CS315LinkAnalysis

Report
CS315 – Link Analysis
Three generations of Search Engines
Anchor text
Link analysis for ranking


Pagerank
HITS
1st Generation: Content Similarity
Content Similarity Ranking:
The more rare words two documents share,
the more similar they are
Documents are treated as “bags of words”
(no effort to “understand” the contents)
Similarity is measured by vector angles
t3
Query Results are ranked
by sorting the angles
between query and documents
d
2
θ
d1
t1
t2
But we also have links (los links!)
Page B
Page A
Anchor text
hyperlink
Assumption 1:
A hyperlink from a page denotes vote of confidence
to second page (quality signal)
Assumption 2:
The anchor text of the hyperlink
describes the target page (textual context)
2nd Generation: Add Popularity
A hyperlink
from a page in site A
to some page in site B
is considered a popularity vote from
site A to site B
Score of a page =
number of in-links
www.aa.com
1
www.bb.com
2
www.cc.com
1
Query Processing


First retrieve all pages meeting
the text query (say venture
capital).
Order these by the link popularity
(of the page or the site)
www.dd.com
2
www.zz.com
0
3rd Generation: Add Reputation
Each page starts with some basic “reputation” (e.g., =1)
and repeatedly distributes equal fractions to its links
(while receiving from them)
until some “equilibrium”
The reputation “PageRank” of a page P =
the sum
of a fair fraction of the reputations PR(W )  PR(W1 )  PR(W 2 ) ...PR(W n )
O(W1)
O(W 2 )
O(W n )
of all pages Pj that point to P
Beautiful Math behind it



PR = principal eigenvector
of the web’s link matrix
PR equivalent to the chance
of randomly surfing to the page
Idea similar to academic co-citations
Roots of PR: Citation Analysis
Citation frequency

The kind of background work Deans are doing at tenure time
Co-citation coupling frequency


Co-citations with a given author measures “impact”
Are you co-cited with influential publications?
Bibliographic coupling frequency

Articles that co-cite the same articles are related
Citation indexing

Who is author cited by?
PageRank PR
– Complete Definition
W is a web page
Wi are the web pages that have a link to W
O(Wi) is the number of out-links from Wi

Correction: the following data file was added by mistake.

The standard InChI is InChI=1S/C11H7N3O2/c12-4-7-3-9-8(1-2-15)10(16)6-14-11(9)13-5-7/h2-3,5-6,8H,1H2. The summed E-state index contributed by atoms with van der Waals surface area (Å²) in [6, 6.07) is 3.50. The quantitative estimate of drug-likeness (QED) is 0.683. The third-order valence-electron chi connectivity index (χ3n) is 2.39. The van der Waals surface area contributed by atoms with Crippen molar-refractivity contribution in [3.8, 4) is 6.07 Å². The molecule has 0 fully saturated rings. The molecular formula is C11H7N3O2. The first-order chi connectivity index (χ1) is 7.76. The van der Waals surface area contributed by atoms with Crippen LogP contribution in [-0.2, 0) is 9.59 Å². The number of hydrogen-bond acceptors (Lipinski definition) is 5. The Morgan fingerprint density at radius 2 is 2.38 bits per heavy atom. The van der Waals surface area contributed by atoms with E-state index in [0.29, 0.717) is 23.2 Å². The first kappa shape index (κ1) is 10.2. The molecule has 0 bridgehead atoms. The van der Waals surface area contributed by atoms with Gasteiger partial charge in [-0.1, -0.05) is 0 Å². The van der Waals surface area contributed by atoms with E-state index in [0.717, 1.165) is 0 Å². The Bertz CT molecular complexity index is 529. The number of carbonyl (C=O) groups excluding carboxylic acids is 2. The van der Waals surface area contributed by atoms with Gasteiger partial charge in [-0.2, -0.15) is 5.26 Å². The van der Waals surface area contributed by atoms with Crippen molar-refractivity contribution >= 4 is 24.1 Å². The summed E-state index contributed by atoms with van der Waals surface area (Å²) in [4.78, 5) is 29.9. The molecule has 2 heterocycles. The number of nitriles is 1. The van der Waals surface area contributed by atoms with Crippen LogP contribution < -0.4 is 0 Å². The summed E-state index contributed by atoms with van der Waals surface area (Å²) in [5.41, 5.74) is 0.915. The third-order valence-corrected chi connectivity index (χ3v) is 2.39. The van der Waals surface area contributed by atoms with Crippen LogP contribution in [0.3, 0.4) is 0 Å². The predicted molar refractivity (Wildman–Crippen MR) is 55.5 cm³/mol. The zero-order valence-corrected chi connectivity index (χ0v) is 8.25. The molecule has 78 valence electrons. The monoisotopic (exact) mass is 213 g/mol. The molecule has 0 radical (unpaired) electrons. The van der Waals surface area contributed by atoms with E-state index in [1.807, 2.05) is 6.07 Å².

t is the teleportation probability (e.g. 0.15)
N is the size of the web (that we have seen)
t
PR(W1 ) PR(W 2 )
PR(W n )
PR(W )   (1 t)(

...
)
N
O(W1 )
O(W 2 )
O(W n )
W1
W1
W2
W2
W3
W3
W.
PageRank: Iterative Computation
t
PR(W1 ) PR(W 2 )
PR(W n )
PR(W )   (1 t)(

...
)
N
O(W1 )
O(W 2 )
O(W n )
t is normally set to 0.15,
but for this example, for simplicity let’s set it to 0.5
Set initial PR values to 1
Solve the following equations iteratively:
PR(A)  0.5 /3  0.5PR(C)
PR(B)  0.5 /3  0.5(PR(A) /2)
PR(C)  0.5 /3  0.5(PR(A) /2  PR(B))
Example
Computation
of PR
in Excel
Pagerank – Matrix Multiplication Equivalent Def.
Imagine a browser doing a random walk on web pages:



Start at a random page P
At each step,
walk with equal probability out of the current page
along one of the links on that page,
1/3
Continue doing this random
1/3
P
walk for a long time
1/3
“In the steady state”
each page has a long-term visit rate:
Use this rate as the page’s score.
Not quite enough
The web is full of dead-ends.


Random walk can get stuck in dead-ends.
Makes no sense to talk about long-term visit rates.
??
Teleporting
At a dead end,
jump to a random web page.
At any non-dead end,



With probability, say, 15%,
jump to a random web page.
With remaining probability (85%),
go out on a random link.
t=0.15 is the “teleporting” parameter.
Result of teleporting
Now cannot get stuck locally.
There exists a computable long-term rate
at which any page is visited

This not obvious, but it has been proven!
How do we compute this visit rate?
Markov chains: abstractions of random walks
A Markov chain consists of n states,
and an nn transition probability matrix P.
At each step, we are in exactly one of the states.
For 1  i,j  n,
the matrix entry Pij
tells us the probability of j being the next state,
given we are currently in state i.
Clearly, for all i, n
 Pij  1.
j 1
i
Pij
j
Computing PR with Markov chains
Example (next two slides):
Represent the teleporting random walk
with teleporting parameter t=15%
as a Markov chain, for this graph:
A
B
C
D
Computing P with Matrix Multiplication
Start with Adjacency matrix A of the Web Graph

If there is hyperlink from i to j, Aij = 1, else Aij = 0
If

a row has all 0’s,
 replace each element by 1/N
Else



divide each 1 by the number of 1’s in the row
Multiply the matrix by 1-t
Add t/N to every entry of the resulting matrix
A
B
C
D
P=
Computing all Pageranks
P=
Theorem:
Regardless of where we start, we
eventually reach the steady state a.
Start with any distribution
(say x=(1 0 … 0)).




After one step, we’re at xP;
after two steps at xP2 ,
then xP3 and so on.
“Eventually” means for “large” k, xPk = a.
Algorithm: multiply x by increasing
powers of P
until the product looks stable.
A
B
C
D
Pagerank summary
Preprocessing:



Given graph of links, build matrix P.
From it compute a.
The entry ai is a number between 0 and 1: the pagerank of page i.
Query processing:




Retrieve pages meeting query.
Rank them by their pagerank.
Order is query-independent
If PR(A) > PR(B) for some query, it beats it in every query
How is Pagerank used?
http://www.google.com/corporate/tech.html
PageRank Technology:
PageRank reflects our view of the importance of web pages by
considering more than 500 million variables and 2 billion terms. Pages
that we believe are important pages receive a higher PageRank and
are more likely to appear at the top of the search results.
This claim has recently changed:
“Today we use more than 200 signals, including PageRank, to order
websites, and we update these algorithms on a weekly basis”
Pagerank is dead, long live Pagerank!

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